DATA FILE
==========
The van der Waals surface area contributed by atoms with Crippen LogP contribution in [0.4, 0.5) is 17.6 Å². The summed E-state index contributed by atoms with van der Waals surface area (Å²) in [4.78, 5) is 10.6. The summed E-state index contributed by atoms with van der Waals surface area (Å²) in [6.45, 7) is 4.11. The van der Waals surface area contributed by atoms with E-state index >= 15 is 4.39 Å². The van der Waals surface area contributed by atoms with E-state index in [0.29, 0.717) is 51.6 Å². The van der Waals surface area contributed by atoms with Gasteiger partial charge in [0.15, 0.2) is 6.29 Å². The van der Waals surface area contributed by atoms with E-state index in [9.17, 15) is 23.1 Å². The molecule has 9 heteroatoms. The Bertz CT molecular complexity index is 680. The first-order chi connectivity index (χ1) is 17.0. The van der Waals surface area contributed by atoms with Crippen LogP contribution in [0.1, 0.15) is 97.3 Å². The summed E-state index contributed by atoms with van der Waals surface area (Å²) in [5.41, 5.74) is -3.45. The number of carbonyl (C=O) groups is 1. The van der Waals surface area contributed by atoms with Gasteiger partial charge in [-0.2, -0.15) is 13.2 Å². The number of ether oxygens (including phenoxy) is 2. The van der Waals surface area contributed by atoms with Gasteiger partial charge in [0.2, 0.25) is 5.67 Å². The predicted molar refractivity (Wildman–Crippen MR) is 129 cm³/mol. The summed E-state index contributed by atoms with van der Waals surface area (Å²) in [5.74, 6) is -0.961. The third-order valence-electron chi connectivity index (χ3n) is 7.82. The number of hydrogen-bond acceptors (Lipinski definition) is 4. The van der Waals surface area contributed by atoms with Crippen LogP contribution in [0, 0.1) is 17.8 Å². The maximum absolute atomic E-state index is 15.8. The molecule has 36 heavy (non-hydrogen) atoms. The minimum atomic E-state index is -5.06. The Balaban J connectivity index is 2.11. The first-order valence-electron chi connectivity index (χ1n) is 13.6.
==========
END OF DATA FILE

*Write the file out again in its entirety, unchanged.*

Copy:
The van der Waals surface area contributed by atoms with Crippen LogP contribution in [0.4, 0.5) is 17.6 Å². The summed E-state index contributed by atoms with van der Waals surface area (Å²) in [4.78, 5) is 10.6. The summed E-state index contributed by atoms with van der Waals surface area (Å²) in [6.45, 7) is 4.11. The van der Waals surface area contributed by atoms with E-state index >= 15 is 4.39 Å². The van der Waals surface area contributed by atoms with E-state index in [0.29, 0.717) is 51.6 Å². The van der Waals surface area contributed by atoms with Gasteiger partial charge in [0.15, 0.2) is 6.29 Å². The van der Waals surface area contributed by atoms with E-state index in [9.17, 15) is 23.1 Å². The molecule has 9 heteroatoms. The Bertz CT molecular complexity index is 680. The first-order chi connectivity index (χ1) is 17.0. The van der Waals surface area contributed by atoms with Crippen LogP contribution in [0.1, 0.15) is 97.3 Å². The summed E-state index contributed by atoms with van der Waals surface area (Å²) in [5.41, 5.74) is -3.45. The number of carbonyl (C=O) groups is 1. The van der Waals surface area contributed by atoms with Gasteiger partial charge in [-0.2, -0.15) is 13.2 Å². The number of ether oxygens (including phenoxy) is 2. The van der Waals surface area contributed by atoms with Gasteiger partial charge in [0.2, 0.25) is 5.67 Å². The predicted molar refractivity (Wildman–Crippen MR) is 129 cm³/mol. The summed E-state index contributed by atoms with van der Waals surface area (Å²) in [5.74, 6) is -0.961. The third-order valence-electron chi connectivity index (χ3n) is 7.82. The number of hydrogen-bond acceptors (Lipinski definition) is 4. The van der Waals surface area contributed by atoms with Crippen LogP contribution in [0, 0.1) is 17.8 Å². The maximum absolute atomic E-state index is 15.8. The molecule has 36 heavy (non-hydrogen) atoms. The minimum atomic E-state index is -5.06. The Balaban J connectivity index is 2.11. The first-order valence-electron chi connectivity index (χ1n) is 13.6.